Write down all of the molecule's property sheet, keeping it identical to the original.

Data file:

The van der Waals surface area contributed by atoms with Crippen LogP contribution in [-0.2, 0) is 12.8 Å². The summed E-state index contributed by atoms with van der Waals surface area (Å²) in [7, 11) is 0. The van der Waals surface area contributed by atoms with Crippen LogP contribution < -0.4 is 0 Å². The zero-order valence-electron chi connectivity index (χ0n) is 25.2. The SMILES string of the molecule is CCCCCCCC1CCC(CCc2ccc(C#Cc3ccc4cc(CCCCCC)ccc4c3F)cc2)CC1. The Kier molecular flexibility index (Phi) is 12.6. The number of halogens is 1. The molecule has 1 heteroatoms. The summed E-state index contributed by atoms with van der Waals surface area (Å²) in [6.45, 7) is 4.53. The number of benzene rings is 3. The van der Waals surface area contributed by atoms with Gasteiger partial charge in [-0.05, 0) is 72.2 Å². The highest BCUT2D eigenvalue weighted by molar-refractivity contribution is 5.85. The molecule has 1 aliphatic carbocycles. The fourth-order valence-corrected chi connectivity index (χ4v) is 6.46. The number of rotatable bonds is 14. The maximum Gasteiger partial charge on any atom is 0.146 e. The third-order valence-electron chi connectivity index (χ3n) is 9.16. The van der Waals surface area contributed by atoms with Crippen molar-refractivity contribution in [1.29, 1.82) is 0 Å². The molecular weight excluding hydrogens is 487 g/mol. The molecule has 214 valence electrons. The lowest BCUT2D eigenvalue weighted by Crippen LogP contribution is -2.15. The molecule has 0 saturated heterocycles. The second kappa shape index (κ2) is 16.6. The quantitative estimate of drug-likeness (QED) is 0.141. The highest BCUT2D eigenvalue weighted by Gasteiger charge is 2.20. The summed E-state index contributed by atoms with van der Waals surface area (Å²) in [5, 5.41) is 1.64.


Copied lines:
The van der Waals surface area contributed by atoms with Crippen LogP contribution in [-0.2, 0) is 12.8 Å². The summed E-state index contributed by atoms with van der Waals surface area (Å²) in [7, 11) is 0. The van der Waals surface area contributed by atoms with Crippen LogP contribution < -0.4 is 0 Å². The zero-order valence-electron chi connectivity index (χ0n) is 25.2. The SMILES string of the molecule is CCCCCCCC1CCC(CCc2ccc(C#Cc3ccc4cc(CCCCCC)ccc4c3F)cc2)CC1. The Kier molecular flexibility index (Phi) is 12.6. The number of halogens is 1. The molecule has 1 heteroatoms. The summed E-state index contributed by atoms with van der Waals surface area (Å²) in [6.45, 7) is 4.53. The number of benzene rings is 3. The van der Waals surface area contributed by atoms with Gasteiger partial charge in [-0.05, 0) is 72.2 Å². The highest BCUT2D eigenvalue weighted by molar-refractivity contribution is 5.85. The molecule has 1 aliphatic carbocycles. The fourth-order valence-corrected chi connectivity index (χ4v) is 6.46. The number of rotatable bonds is 14. The maximum Gasteiger partial charge on any atom is 0.146 e. The third-order valence-electron chi connectivity index (χ3n) is 9.16. The van der Waals surface area contributed by atoms with Crippen molar-refractivity contribution in [1.29, 1.82) is 0 Å². The molecular weight excluding hydrogens is 487 g/mol. The molecule has 214 valence electrons. The lowest BCUT2D eigenvalue weighted by Crippen LogP contribution is -2.15. The molecule has 0 saturated heterocycles. The second kappa shape index (κ2) is 16.6. The quantitative estimate of drug-likeness (QED) is 0.141. The highest BCUT2D eigenvalue weighted by Gasteiger charge is 2.20. The summed E-state index contributed by atoms with van der Waals surface area (Å²) in [5, 5.41) is 1.64.